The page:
Volume 93, Issue 22

Wednesday, October 6, 1999


OPINIONS

Equal rights regardless of race or sex

Reputation shouldn't alter action

Charity a run away success

King's misses family love

Crossing the wordsmiths

A Home-comedy of errors

A Home-comedy of errors



At least no one was run over at this year's Homecoming festivities. Despite the lack of vehicular assault, Western's annual alumni schmooze was nonetheless interesting.

Instead of numerous arrests and injuries, Western was treated to a bizarre and hilarious Homecoming weekend. This comedy can basically be presented in three acts.

Act 1 – The selling of football game tickets. If nothing else, the sale of tickets this year proved that everything revolves around the almighty dollar.

In a move that would make any corporate Chief Executive Officer proud, this year's Homecoming staff managed to swindle a good percentage of the student body into throwing away their hard earned cash to an event they didn't care about.

The sale of strictly football game tickets was restricted so that Homecoming staff could more or less force students into shelling out $10 for tickets to both the game and the victory party in the University Community Centre.

Last week, I was approached by many angry students who were left with no other option but to pay for both, so they could attend the football game.

Despite the University Students' Council's much ballyhooed slogan of protecting the students' interests, this was purely a financial move aimed at ensuring the victory party was well attended and as result, the USC made as much (or lost as little) money as possible.

Act 2 – Western's public relations nightmare. The university's complete unpreparedness for the demand of seating at the football game shone through in the days leading up to J.W.'s last Homecoming stand.

At the pre-game press conference held earlier in the week, Western's head football coach Larry Haylor made the bold statement that any and all students showing up to the game would be accommodated, ticket or no ticket. He even went so far as to remark that students would be able to stand on the sidelines with him, if that's what it took.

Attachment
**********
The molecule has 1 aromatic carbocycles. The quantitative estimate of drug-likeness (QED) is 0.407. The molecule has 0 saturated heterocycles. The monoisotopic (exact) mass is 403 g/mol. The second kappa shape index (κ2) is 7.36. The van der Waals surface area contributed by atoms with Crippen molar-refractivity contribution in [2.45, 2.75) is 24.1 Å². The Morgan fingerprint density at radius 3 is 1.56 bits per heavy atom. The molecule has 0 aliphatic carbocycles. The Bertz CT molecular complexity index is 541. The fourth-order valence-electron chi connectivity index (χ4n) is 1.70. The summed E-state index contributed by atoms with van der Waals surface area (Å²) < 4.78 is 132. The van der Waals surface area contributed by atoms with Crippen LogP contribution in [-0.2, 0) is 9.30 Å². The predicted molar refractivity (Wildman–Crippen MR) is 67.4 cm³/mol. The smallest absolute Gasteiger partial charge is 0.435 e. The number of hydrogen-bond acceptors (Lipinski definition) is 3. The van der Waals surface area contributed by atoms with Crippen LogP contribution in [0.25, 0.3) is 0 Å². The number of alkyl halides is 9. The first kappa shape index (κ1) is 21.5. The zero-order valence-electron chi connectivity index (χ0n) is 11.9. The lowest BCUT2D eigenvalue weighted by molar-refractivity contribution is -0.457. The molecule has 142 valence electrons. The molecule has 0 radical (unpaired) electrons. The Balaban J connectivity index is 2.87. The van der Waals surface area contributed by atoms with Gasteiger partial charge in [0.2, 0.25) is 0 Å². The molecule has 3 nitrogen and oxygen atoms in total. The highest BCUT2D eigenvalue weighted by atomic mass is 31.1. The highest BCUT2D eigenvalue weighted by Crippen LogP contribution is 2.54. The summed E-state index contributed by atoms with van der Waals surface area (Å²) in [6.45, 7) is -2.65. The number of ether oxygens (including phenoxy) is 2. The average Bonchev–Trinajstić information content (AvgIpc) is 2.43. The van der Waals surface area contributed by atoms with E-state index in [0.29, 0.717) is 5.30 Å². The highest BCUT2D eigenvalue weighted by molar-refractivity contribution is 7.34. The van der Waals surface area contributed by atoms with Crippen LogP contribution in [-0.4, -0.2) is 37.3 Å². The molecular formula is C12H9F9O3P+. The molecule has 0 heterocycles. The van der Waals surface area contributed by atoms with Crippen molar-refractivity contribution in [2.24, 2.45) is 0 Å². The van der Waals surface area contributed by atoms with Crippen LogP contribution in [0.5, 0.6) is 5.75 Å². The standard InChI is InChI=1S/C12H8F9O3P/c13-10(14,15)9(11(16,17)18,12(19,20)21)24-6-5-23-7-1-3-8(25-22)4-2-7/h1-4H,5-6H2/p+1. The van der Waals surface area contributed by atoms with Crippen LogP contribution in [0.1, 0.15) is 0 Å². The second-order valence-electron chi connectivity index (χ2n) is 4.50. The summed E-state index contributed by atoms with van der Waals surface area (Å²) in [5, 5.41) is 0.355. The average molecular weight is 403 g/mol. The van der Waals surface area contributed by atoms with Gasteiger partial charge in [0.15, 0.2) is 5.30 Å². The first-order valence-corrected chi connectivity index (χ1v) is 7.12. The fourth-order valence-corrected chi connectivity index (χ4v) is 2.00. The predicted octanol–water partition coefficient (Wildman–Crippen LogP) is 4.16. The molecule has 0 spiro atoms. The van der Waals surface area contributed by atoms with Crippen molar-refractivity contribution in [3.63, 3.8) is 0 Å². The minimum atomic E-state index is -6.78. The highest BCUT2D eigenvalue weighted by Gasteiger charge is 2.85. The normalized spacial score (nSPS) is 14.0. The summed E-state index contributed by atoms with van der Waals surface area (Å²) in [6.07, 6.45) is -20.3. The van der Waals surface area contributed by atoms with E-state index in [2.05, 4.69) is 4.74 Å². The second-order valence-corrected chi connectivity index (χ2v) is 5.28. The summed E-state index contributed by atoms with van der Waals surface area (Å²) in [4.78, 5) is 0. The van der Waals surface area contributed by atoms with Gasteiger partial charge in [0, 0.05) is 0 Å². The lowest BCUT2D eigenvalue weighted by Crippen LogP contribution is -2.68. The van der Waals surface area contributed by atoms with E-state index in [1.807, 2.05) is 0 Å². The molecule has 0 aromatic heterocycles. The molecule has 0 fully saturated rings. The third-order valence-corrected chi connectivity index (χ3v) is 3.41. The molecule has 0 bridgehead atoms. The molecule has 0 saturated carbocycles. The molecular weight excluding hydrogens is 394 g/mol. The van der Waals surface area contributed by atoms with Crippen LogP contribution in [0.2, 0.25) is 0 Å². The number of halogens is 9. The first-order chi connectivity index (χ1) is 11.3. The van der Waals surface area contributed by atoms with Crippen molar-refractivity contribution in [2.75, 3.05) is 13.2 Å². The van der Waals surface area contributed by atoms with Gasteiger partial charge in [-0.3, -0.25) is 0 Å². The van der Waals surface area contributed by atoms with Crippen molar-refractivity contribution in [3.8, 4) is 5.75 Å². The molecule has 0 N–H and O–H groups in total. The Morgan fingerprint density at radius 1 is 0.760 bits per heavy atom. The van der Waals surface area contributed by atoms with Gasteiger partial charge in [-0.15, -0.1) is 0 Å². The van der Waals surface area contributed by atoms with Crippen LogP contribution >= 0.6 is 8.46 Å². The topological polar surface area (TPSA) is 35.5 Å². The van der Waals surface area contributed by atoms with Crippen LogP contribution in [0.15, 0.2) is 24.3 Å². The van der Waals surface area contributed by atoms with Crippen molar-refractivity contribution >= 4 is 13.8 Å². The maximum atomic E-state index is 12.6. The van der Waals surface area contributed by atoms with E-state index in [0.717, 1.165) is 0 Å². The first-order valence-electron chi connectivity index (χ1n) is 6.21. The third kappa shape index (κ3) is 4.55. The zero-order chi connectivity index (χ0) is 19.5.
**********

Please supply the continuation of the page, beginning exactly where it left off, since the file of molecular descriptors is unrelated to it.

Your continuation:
The coach's school spirit and eagerness to appease the student body is commendable, but the ensuing situation would have been a riot waiting to happen. Realizing this, Western's administration went into overdrive in a valiant attempt to brush Haylor's comments under the rug and save the day.

In Saturday's London Free Press, Helen VandeBovenKamp of Western's Intercollegiate Athletics was paraphrased as saying no one showing up without a ticket would be admitted for safety reasons. Oddly enough just a few pages later, Haylor was quoted as saying, "We're trying very hard to be inclusive. We would like everyone who wants to take part in the final Homecoming to be able to."

Ah, the hypocritical nature of bureaucracy. Still, this three stooges, "he said, she said" act by the university provided even more laughter and hilarity to the week.

Act 3 – The game. If Homecoming weekend was the joke, the game was the punch line. From the get go, what was supposed to be a hotly contested battle between two of the nation's top football teams, was a cakewalk for the Mustangs. The blowout itself was good for a laugh.

However, in the stands, one had to chuckle at the ingenuity and creativity of Western students. The scholars amongst us showed off their poetic brilliance with such rhymes as "They're Golden, they're Hawks, they suck each other's cocks" and various other little ditties which should not be repeated.

Standing in the rain, these chants echoing in my ear, I began to long for simpler times when all we had to worry about was the odd hit and run accident.


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Copyright The Gazette 1999